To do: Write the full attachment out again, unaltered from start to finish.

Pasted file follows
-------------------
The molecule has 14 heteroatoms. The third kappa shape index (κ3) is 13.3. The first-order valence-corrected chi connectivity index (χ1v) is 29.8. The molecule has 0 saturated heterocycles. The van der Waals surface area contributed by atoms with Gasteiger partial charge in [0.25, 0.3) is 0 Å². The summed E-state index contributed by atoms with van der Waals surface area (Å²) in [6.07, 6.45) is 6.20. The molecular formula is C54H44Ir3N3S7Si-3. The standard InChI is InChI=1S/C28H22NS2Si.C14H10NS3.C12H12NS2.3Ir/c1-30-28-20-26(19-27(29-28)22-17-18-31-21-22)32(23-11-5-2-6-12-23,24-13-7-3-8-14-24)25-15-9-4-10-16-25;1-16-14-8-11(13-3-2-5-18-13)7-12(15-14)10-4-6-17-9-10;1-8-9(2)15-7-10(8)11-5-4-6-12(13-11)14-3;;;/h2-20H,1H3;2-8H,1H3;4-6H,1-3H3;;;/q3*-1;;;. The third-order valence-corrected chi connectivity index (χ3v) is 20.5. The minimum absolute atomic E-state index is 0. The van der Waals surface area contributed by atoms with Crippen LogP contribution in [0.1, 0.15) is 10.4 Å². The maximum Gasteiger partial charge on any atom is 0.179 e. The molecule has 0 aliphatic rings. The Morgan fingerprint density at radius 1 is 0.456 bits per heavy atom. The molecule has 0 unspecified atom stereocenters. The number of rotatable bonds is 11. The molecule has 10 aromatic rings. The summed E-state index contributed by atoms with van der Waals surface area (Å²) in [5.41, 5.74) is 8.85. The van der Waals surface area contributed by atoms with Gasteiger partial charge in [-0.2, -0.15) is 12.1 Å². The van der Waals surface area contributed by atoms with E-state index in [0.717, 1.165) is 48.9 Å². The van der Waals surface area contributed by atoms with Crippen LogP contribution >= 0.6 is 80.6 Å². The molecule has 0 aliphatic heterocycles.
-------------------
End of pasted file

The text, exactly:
The molecule has 14 heteroatoms. The third kappa shape index (κ3) is 13.3. The first-order valence-corrected chi connectivity index (χ1v) is 29.8. The molecule has 0 saturated heterocycles. The van der Waals surface area contributed by atoms with Gasteiger partial charge in [0.25, 0.3) is 0 Å². The summed E-state index contributed by atoms with van der Waals surface area (Å²) in [6.07, 6.45) is 6.20. The molecular formula is C54H44Ir3N3S7Si-3. The standard InChI is InChI=1S/C28H22NS2Si.C14H10NS3.C12H12NS2.3Ir/c1-30-28-20-26(19-27(29-28)22-17-18-31-21-22)32(23-11-5-2-6-12-23,24-13-7-3-8-14-24)25-15-9-4-10-16-25;1-16-14-8-11(13-3-2-5-18-13)7-12(15-14)10-4-6-17-9-10;1-8-9(2)15-7-10(8)11-5-4-6-12(13-11)14-3;;;/h2-20H,1H3;2-8H,1H3;4-6H,1-3H3;;;/q3*-1;;;. The third-order valence-corrected chi connectivity index (χ3v) is 20.5. The minimum absolute atomic E-state index is 0. The van der Waals surface area contributed by atoms with Crippen LogP contribution in [0.1, 0.15) is 10.4 Å². The maximum Gasteiger partial charge on any atom is 0.179 e. The molecule has 0 aliphatic rings. The Morgan fingerprint density at radius 1 is 0.456 bits per heavy atom. The molecule has 0 unspecified atom stereocenters. The number of rotatable bonds is 11. The molecule has 10 aromatic rings. The summed E-state index contributed by atoms with van der Waals surface area (Å²) in [5.41, 5.74) is 8.85. The van der Waals surface area contributed by atoms with Gasteiger partial charge in [-0.2, -0.15) is 12.1 Å². The van der Waals surface area contributed by atoms with E-state index in [0.717, 1.165) is 48.9 Å². The van der Waals surface area contributed by atoms with Crippen LogP contribution >= 0.6 is 80.6 Å². The molecule has 0 aliphatic heterocycles.